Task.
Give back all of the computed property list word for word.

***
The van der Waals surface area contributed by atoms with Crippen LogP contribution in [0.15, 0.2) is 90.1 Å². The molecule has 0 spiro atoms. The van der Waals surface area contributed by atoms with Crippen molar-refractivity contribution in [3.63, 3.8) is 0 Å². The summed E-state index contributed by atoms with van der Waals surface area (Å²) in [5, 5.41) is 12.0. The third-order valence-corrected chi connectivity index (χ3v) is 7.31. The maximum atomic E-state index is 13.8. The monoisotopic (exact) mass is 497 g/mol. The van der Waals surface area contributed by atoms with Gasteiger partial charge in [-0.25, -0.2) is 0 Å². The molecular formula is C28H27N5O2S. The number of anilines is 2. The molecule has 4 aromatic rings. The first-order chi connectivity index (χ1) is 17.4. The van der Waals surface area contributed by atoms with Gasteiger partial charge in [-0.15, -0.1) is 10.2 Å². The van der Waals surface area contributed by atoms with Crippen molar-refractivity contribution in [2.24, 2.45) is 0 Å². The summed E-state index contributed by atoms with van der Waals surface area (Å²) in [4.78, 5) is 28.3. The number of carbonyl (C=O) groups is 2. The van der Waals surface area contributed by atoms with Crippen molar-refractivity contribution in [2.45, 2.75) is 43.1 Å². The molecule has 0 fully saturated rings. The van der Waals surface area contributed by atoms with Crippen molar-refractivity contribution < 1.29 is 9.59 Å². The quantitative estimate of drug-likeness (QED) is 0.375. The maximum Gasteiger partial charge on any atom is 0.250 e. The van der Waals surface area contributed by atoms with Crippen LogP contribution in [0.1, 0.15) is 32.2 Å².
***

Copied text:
The van der Waals surface area contributed by atoms with Crippen LogP contribution in [0.15, 0.2) is 90.1 Å². The molecule has 0 spiro atoms. The van der Waals surface area contributed by atoms with Crippen molar-refractivity contribution in [3.63, 3.8) is 0 Å². The summed E-state index contributed by atoms with van der Waals surface area (Å²) in [5, 5.41) is 12.0. The third-order valence-corrected chi connectivity index (χ3v) is 7.31. The maximum atomic E-state index is 13.8. The monoisotopic (exact) mass is 497 g/mol. The van der Waals surface area contributed by atoms with Gasteiger partial charge in [-0.25, -0.2) is 0 Å². The molecular formula is C28H27N5O2S. The number of anilines is 2. The molecule has 4 aromatic rings. The first-order chi connectivity index (χ1) is 17.4. The van der Waals surface area contributed by atoms with Gasteiger partial charge in [-0.15, -0.1) is 10.2 Å². The van der Waals surface area contributed by atoms with Crippen molar-refractivity contribution in [2.24, 2.45) is 0 Å². The summed E-state index contributed by atoms with van der Waals surface area (Å²) in [4.78, 5) is 28.3. The number of carbonyl (C=O) groups is 2. The van der Waals surface area contributed by atoms with Crippen molar-refractivity contribution in [2.45, 2.75) is 43.1 Å². The molecule has 0 fully saturated rings. The van der Waals surface area contributed by atoms with Crippen molar-refractivity contribution < 1.29 is 9.59 Å². The quantitative estimate of drug-likeness (QED) is 0.375. The maximum Gasteiger partial charge on any atom is 0.250 e. The van der Waals surface area contributed by atoms with Crippen LogP contribution in [0.1, 0.15) is 32.2 Å².